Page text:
CALGARY - Back in 1987, the only way to combat the Sea of Red was to force a Whiteout.
It seemed a natural at the time. Winnipeg is known for its blistering cold winters, so a crowd dressed all in white fit the bill.
Turns out the theme stuck for years, even going as far as Phoenix when the Jets left town, and it all started with a first-round playoff series against the Calgary Flames.
The tradition is the most lasting part about the Flames-Jets rivalry, which will now be rekindled with the Atlanta Thrashers relocating to Winnipeg.
“When you saw all the white, it was pretty stunning to the eye,” said Flames Hall-of-Famer Lanny McDonald.
“Whenever you have that, regardless of what colour it is, it’s something.
“When you walk into the Saddledome and see the red, you have to be intimidated to a certain point. The same thing happens with the white. It gave the fans a rallying point and something cool to hang onto.
“It didn’t really matter if they were copying us or not. What works in one market, you just need to tweak it for somewhere else.”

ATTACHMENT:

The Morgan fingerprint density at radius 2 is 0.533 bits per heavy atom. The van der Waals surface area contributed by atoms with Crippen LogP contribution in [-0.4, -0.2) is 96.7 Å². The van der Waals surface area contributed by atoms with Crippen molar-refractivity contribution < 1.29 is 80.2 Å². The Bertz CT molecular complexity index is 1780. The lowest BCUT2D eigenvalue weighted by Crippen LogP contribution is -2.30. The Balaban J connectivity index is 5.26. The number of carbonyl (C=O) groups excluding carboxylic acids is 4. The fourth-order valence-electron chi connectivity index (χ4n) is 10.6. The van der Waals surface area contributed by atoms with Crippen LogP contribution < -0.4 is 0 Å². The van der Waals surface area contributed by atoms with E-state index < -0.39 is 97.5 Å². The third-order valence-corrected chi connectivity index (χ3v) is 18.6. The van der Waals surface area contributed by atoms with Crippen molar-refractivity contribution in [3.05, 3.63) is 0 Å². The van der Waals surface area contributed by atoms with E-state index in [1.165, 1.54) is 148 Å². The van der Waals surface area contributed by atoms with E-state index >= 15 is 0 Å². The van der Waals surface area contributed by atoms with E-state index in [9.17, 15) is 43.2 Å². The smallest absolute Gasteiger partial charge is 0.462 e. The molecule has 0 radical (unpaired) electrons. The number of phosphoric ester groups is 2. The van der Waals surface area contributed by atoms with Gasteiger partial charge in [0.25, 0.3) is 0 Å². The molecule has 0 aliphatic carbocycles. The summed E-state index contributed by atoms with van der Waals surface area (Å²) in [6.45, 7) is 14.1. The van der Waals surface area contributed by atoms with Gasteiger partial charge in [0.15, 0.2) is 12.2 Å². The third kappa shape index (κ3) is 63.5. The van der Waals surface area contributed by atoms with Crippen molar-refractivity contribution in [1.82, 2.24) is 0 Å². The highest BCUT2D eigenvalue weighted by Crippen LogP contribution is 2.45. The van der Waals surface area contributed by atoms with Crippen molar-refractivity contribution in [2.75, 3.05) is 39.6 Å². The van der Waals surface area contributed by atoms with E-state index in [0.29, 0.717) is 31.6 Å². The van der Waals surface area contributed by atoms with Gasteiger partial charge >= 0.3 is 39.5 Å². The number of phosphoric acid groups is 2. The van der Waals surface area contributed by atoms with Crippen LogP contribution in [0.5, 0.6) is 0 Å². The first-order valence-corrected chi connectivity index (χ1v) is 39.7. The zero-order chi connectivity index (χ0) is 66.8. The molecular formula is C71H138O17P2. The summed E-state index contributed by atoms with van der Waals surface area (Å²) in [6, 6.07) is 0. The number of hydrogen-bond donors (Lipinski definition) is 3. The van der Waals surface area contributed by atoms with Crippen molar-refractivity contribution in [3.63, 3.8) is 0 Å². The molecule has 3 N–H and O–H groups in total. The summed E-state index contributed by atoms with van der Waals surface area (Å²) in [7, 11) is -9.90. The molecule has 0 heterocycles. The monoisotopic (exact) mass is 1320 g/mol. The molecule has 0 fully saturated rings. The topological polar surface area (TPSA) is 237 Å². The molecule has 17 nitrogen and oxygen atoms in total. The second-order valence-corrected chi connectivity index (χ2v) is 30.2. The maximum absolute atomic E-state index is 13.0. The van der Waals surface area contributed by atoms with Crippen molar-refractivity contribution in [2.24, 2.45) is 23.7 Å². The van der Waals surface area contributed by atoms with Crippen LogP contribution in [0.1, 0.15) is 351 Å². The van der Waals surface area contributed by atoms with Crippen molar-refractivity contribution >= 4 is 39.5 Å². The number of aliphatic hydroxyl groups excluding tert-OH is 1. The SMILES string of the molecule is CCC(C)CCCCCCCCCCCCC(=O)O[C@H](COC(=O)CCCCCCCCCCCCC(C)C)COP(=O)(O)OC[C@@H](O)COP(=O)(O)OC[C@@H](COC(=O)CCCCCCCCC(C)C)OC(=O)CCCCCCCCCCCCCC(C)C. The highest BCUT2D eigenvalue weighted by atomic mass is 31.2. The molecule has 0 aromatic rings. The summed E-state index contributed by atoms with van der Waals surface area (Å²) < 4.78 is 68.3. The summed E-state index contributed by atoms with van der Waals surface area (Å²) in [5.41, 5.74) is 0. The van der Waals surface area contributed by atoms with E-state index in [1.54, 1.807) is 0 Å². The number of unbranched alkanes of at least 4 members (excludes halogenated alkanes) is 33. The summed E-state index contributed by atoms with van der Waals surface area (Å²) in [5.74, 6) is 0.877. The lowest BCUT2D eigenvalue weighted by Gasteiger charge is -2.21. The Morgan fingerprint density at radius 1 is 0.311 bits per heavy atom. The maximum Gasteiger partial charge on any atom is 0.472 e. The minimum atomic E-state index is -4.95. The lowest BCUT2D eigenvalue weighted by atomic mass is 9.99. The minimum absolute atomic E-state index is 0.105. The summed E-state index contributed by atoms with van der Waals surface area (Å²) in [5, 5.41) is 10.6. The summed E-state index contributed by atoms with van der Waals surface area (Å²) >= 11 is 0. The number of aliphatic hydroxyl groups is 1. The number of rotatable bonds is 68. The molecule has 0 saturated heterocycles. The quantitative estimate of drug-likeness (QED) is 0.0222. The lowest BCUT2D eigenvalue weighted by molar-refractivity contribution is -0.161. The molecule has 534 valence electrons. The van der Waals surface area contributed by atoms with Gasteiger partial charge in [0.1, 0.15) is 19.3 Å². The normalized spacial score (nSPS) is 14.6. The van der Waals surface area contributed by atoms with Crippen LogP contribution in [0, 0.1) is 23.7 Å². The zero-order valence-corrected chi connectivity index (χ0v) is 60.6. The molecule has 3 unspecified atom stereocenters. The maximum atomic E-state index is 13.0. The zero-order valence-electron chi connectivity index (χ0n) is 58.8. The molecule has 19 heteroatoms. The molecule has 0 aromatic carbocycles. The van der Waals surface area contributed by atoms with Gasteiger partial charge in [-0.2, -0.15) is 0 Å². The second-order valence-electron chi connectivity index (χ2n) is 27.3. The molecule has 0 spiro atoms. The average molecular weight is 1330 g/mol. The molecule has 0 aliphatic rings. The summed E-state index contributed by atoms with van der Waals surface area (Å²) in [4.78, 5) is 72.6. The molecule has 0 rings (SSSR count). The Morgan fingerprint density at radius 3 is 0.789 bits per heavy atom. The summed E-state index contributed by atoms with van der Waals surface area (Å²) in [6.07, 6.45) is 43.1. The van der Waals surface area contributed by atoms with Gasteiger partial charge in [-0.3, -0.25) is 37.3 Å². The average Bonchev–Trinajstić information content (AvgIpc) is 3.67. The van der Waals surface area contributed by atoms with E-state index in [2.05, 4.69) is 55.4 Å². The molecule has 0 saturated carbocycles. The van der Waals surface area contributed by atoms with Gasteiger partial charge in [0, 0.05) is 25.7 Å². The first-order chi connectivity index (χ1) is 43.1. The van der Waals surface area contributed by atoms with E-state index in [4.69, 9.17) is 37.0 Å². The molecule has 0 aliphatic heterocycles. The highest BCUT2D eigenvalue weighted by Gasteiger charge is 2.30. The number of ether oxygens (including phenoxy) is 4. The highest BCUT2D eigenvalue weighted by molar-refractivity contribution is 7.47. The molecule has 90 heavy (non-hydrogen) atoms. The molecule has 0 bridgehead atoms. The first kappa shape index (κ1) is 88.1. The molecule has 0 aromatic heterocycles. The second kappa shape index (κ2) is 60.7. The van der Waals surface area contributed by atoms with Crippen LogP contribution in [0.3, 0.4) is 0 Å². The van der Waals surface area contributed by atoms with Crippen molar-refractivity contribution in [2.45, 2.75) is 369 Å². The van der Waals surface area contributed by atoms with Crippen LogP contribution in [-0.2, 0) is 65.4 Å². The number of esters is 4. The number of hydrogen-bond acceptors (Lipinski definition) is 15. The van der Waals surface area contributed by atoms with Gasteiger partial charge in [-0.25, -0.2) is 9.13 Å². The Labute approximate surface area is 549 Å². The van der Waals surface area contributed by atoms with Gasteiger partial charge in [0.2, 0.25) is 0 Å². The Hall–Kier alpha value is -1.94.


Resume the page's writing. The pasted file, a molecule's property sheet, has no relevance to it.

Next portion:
During the 1980s, the Jets had a bunch of great teams, even finishing as high as fourth in the NHL at one point 1984-85.
The problem was both the powerhouse Edmonton Oilers and eventual 1989 Stanley Cup champion Flames were in the same division.
“After two rounds, only one was standing, and unfortunately for us, it was usually Edmonton,” said former Flames forward Colin Patterson. “When you have good competition, it makes you better.
“Winnipeg was always close. They beat us a couple of years and came close to beating Edmonton. They had great teams and great players.”
In three straight seasons (1985-87), the Flames and the Jets met in the first round of the playoffs with the Winnipeg club winning twice.
The one year the Flames did win, they went onto the Cup final only to lose against the Montreal Canadiens. In the series, it took an overtime goal in Game 3 from McDonald to eliminate the Jets.
“It was a broken play going the other way,” McDonald said. “It was a three-on-two that became a two-on-one. Riser (Doug Risebrough) threw it to me in the slot. I managed to squeeze it through.
“Thank goodness, we found a way to win once in a while, because they were very tough.”